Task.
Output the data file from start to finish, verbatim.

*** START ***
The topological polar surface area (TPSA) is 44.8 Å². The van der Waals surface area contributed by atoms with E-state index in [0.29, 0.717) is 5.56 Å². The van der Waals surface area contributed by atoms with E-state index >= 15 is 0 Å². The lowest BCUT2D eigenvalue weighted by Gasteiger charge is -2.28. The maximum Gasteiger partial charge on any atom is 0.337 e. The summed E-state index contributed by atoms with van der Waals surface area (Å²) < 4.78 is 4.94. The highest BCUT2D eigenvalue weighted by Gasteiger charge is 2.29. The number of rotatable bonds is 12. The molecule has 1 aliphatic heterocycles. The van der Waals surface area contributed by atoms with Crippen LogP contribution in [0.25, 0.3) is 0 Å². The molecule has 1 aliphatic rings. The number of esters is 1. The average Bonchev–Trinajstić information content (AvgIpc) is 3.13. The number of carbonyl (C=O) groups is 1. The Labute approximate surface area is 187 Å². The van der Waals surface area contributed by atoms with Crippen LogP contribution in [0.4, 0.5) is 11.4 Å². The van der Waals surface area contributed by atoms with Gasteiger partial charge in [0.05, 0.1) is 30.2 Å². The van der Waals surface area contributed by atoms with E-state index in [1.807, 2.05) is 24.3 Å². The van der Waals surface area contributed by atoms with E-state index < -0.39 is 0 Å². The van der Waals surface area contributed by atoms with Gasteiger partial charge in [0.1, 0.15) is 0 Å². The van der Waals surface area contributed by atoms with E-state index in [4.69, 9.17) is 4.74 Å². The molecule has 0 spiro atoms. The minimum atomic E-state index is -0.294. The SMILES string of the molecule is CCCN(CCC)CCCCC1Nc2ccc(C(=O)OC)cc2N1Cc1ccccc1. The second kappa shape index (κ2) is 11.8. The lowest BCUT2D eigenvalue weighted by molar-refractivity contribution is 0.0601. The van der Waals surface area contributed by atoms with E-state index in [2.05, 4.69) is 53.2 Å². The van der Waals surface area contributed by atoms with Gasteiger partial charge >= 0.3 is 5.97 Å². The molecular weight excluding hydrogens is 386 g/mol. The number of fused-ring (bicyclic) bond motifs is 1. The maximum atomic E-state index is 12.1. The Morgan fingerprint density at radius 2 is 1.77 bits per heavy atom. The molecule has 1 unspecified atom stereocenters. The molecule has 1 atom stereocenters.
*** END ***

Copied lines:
The topological polar surface area (TPSA) is 44.8 Å². The van der Waals surface area contributed by atoms with E-state index in [0.29, 0.717) is 5.56 Å². The van der Waals surface area contributed by atoms with E-state index >= 15 is 0 Å². The lowest BCUT2D eigenvalue weighted by Gasteiger charge is -2.28. The maximum Gasteiger partial charge on any atom is 0.337 e. The summed E-state index contributed by atoms with van der Waals surface area (Å²) < 4.78 is 4.94. The highest BCUT2D eigenvalue weighted by Gasteiger charge is 2.29. The number of rotatable bonds is 12. The molecule has 1 aliphatic heterocycles. The van der Waals surface area contributed by atoms with Crippen LogP contribution in [0.25, 0.3) is 0 Å². The molecule has 1 aliphatic rings. The number of esters is 1. The average Bonchev–Trinajstić information content (AvgIpc) is 3.13. The number of carbonyl (C=O) groups is 1. The Labute approximate surface area is 187 Å². The van der Waals surface area contributed by atoms with Crippen LogP contribution in [0.4, 0.5) is 11.4 Å². The van der Waals surface area contributed by atoms with Gasteiger partial charge in [0.05, 0.1) is 30.2 Å². The van der Waals surface area contributed by atoms with E-state index in [1.807, 2.05) is 24.3 Å². The van der Waals surface area contributed by atoms with E-state index < -0.39 is 0 Å². The van der Waals surface area contributed by atoms with Gasteiger partial charge in [0.1, 0.15) is 0 Å². The van der Waals surface area contributed by atoms with E-state index in [4.69, 9.17) is 4.74 Å². The molecule has 0 spiro atoms. The minimum atomic E-state index is -0.294. The SMILES string of the molecule is CCCN(CCC)CCCCC1Nc2ccc(C(=O)OC)cc2N1Cc1ccccc1. The second kappa shape index (κ2) is 11.8. The lowest BCUT2D eigenvalue weighted by molar-refractivity contribution is 0.0601. The van der Waals surface area contributed by atoms with E-state index in [2.05, 4.69) is 53.2 Å². The van der Waals surface area contributed by atoms with Gasteiger partial charge >= 0.3 is 5.97 Å². The molecular weight excluding hydrogens is 386 g/mol. The number of fused-ring (bicyclic) bond motifs is 1. The maximum atomic E-state index is 12.1. The Morgan fingerprint density at radius 2 is 1.77 bits per heavy atom. The molecule has 1 unspecified atom stereocenters. The molecule has 1 atom stereocenters.